After a few minutes, Anders disconnected and put the phone back in the cupholder. “Mick says he’ll get them on the road soon, and to lay off Pat for once.”

“Lay off? I just want to get everyone to the house, dammit, where we can all have the good fucking time we planned on having!”

“Hey, can you turn on the aircon?” Taka asked from the backseat. “It’s hot back here.”

“No,” Geoff shouted. “Open a window!” A moment later, Taka’s t-shirt was tossed into the front seat. Geoff reached over and put the air-conditioning up to full. “There!” he yelled, and flung the shirt back.

“Thank you!”

Geoff tried taking deep breaths and focusing on the beach. It would be great, he thought. Just the five of us, hanging out. Come and go as we please, enjoy the freedom. There were some steaks and wine in the cooler, and the idea of sitting on the porch with a glass and watching the sun go down was just about the most relaxing thing he could think of.

It was only Anders’ terrified shout that broke his reverie and kept him from rear-ending a pickup truck.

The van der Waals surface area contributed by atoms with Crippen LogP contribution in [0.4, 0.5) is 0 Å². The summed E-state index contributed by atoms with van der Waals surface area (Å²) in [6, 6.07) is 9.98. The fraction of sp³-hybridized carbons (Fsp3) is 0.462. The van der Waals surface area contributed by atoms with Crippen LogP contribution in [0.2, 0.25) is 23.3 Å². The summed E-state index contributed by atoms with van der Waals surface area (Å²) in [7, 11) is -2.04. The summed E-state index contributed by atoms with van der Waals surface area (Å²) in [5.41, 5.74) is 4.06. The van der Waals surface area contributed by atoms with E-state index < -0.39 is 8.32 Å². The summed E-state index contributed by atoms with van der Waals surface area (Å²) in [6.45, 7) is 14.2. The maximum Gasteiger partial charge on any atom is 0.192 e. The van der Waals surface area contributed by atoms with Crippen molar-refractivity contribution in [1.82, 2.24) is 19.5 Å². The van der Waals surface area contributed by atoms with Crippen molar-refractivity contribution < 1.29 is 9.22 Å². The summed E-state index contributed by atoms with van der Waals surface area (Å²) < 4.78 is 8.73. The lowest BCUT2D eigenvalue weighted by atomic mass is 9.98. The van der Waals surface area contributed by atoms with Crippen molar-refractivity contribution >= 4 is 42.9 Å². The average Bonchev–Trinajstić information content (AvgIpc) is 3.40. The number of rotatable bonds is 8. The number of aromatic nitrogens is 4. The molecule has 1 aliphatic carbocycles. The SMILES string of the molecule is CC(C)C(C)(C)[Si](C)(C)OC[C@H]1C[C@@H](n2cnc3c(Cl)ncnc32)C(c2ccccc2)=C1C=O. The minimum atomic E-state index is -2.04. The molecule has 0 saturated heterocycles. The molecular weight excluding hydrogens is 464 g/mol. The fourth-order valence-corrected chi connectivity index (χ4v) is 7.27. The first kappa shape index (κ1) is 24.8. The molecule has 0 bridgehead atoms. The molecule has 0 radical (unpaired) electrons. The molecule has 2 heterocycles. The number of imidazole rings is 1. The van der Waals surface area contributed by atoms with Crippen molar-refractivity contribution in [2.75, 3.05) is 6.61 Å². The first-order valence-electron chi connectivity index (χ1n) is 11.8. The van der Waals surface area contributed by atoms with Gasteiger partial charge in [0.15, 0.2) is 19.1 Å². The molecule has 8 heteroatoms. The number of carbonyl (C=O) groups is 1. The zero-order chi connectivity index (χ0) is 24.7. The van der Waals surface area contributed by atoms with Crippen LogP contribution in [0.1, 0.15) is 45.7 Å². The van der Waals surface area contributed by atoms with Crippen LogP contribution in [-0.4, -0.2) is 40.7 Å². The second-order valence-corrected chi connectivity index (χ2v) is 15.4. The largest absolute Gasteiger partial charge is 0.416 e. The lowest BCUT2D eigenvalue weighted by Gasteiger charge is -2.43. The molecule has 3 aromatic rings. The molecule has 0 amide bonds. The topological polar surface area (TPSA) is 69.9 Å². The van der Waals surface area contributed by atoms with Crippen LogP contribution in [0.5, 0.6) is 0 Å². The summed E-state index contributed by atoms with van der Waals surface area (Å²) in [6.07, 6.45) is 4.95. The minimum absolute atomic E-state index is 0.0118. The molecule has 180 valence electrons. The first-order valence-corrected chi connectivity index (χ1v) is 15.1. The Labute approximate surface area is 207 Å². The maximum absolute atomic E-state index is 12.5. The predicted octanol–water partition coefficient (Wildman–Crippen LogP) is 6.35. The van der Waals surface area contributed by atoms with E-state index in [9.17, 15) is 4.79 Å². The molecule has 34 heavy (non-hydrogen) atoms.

Traffic was stopped as far ahead as he could see.

Geoff started at the traffic jam. “You have got to be kidding me.” He looked at the clock again. He had been on the road for nearly two hours, and he had figured that he’d be at the house in another two. Maybe one and a half if they caught a break. The long line of cars baking in the summer sun promised that his precious schedule was just so much dust in the wind now.

He glanced in the rear-view. Taka, shirtless, was sleeping. Anders was looking ahead, trying to spot the end of the jam. “I dunno,” he said. “Looks like no one’s moving.”

No frikkin’ kidding, you giant lump! I can see that for myself, what do you think I am, blind? The ranting in Geoff’s head just got louder. No one’s goddamn moving and we’re not goddamn moving, and we’re never gonna move so when Mick and Pat finally get to the house there’ll be nobody there and this weekend will turn into a legendary catastrophe!

Geoff ground his teeth. “Looks like it, yeah.”


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  1. June 30, 2011 at 9:00 PM